Ala Moana is a large oceanside park in Honolulu. On its east (Diamond Head) side it is separated from Waikiki by the Ala Wai canal and the Waikiki Yacht club which, oddly enough, is not in Waikiki. On the north (mountain, mauka) side, it is separated from Ala Moana mall, Nauru tower, and Ward shopping center by Ala Moana Boulevard. On the west (Ewa) side it is adjacent to the small harbor of Kewalo Basin. And on the south (ocean, makai) side, it borders Ala Moana beach and Magic Island which, oddly enough, is not an island.
I have located 11 baobab trees in Ala Moana park, planted in four groups generally near the little canal that runs along the mauka side of the park. The canal gives the park its name -- "ala" means "road" in Hawaiian, and is used for canals as well, whereas "moana" means ocean. This little canal is connected to the ocean at both ends, one end connected to the Ala Wai harbor, the other end connected to Kewalo Basin.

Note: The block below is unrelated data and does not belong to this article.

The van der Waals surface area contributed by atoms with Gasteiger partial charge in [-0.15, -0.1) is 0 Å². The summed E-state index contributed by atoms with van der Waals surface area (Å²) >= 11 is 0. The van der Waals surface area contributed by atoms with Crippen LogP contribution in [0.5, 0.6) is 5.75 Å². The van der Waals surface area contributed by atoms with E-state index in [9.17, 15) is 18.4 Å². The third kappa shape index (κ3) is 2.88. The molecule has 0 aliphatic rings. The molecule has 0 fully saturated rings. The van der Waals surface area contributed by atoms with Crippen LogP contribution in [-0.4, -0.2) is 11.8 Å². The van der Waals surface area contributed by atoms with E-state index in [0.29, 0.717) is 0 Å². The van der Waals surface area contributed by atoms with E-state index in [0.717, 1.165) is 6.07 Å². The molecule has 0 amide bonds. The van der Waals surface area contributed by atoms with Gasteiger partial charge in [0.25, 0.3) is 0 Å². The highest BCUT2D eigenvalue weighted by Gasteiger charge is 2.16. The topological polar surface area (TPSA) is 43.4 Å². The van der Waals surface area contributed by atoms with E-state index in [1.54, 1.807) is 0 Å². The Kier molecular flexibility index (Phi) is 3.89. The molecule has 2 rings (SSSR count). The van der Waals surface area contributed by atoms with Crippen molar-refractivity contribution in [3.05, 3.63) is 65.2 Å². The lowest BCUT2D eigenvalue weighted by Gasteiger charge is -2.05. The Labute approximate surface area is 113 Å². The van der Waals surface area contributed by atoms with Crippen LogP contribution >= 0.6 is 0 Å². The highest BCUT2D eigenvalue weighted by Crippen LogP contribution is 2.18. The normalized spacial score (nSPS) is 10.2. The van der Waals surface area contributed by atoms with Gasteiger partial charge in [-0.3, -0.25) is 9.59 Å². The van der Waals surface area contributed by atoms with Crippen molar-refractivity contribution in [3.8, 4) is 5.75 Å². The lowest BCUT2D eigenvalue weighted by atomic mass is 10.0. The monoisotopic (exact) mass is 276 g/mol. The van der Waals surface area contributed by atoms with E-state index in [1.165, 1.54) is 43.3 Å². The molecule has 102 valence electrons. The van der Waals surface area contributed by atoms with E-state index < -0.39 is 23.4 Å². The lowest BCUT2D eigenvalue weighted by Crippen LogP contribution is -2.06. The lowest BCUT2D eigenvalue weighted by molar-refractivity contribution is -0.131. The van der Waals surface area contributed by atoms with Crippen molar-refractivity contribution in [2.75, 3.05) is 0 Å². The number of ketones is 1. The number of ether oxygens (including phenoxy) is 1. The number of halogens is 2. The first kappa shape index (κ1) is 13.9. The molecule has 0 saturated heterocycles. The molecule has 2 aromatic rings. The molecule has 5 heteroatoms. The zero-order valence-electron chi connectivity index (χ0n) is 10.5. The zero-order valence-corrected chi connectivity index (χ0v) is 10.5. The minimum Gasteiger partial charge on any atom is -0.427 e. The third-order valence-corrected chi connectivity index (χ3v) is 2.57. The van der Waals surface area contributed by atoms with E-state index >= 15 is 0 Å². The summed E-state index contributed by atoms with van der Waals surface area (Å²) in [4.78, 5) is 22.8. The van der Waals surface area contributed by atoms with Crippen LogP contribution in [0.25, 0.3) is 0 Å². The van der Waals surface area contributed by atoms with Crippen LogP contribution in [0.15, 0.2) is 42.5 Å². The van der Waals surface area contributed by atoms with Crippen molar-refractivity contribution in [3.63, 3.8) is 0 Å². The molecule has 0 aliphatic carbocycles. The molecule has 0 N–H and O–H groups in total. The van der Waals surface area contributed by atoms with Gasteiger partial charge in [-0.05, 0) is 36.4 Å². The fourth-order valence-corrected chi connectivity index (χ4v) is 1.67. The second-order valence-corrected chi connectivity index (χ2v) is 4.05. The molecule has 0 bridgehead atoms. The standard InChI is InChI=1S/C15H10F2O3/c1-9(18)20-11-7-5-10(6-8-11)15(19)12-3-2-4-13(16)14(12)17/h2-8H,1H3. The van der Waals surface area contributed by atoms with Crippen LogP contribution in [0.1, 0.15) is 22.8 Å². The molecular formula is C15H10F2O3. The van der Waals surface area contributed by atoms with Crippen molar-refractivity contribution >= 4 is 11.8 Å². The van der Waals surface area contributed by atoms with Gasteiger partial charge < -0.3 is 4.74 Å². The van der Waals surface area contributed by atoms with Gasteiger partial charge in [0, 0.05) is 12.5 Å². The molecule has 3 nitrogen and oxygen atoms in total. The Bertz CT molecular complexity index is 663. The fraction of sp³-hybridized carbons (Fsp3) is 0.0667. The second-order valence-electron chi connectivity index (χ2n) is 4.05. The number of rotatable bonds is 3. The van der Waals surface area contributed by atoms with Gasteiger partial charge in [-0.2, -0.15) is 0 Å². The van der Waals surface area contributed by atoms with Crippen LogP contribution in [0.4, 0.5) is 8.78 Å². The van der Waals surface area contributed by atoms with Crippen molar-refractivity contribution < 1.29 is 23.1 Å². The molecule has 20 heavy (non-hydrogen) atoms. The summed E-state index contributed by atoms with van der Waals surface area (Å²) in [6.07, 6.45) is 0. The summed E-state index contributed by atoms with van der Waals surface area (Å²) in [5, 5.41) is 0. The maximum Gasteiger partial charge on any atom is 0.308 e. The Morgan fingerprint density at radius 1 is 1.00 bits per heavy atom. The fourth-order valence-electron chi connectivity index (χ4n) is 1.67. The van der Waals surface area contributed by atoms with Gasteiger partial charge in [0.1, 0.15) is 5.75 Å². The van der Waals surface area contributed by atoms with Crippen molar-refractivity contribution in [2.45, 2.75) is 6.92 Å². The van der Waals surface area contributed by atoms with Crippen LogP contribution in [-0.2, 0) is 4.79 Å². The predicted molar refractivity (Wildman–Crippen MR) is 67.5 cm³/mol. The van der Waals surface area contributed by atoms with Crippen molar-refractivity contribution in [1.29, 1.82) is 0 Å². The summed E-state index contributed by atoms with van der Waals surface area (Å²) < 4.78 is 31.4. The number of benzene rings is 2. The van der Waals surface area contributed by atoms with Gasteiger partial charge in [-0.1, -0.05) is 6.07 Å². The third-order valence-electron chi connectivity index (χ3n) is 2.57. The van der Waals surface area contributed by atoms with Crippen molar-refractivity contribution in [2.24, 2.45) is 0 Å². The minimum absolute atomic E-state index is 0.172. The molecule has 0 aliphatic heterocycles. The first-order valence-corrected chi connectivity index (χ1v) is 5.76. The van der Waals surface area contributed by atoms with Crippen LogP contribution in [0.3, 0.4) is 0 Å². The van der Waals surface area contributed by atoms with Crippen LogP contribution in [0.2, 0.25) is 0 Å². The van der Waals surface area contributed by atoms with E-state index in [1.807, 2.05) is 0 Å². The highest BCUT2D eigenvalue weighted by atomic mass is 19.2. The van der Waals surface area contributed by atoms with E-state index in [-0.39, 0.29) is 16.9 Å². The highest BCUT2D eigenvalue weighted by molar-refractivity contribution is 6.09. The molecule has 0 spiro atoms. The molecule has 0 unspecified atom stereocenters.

I have called the four groups the Diamond Head (at N21 17.349', W157 50.604'), the middle (at N21 17.421', W157 50.848'), the Ewa (at N21 17.452', W157 50.931'), and the Ewa2 (at N21 17.512', W157 51.123') groups, reflecting their relative positions.
These pictures show a large grassy part of Ala Moana park, looking towards the ocean.
During winter in Honolulu it is usually easy to spot the golden plover (Pluvialis Fulva, Kolea). It spends the late spring and summer in Alaska and Siberia, and overwinters in Hawaii and elsewhere. It's a long flight, with no movies and no meal service, but at least it's cheap -- if you make it (and most of them apparently do). Since the golden plover eats bugs, it is smart not to spend the winter in Alaska.
In April, when these pictures were taken, the Kolea is almost ready to leave for Alaska again. This is a very down-to-earth bird (pun intended) and doesn't make a big fuss of its trip.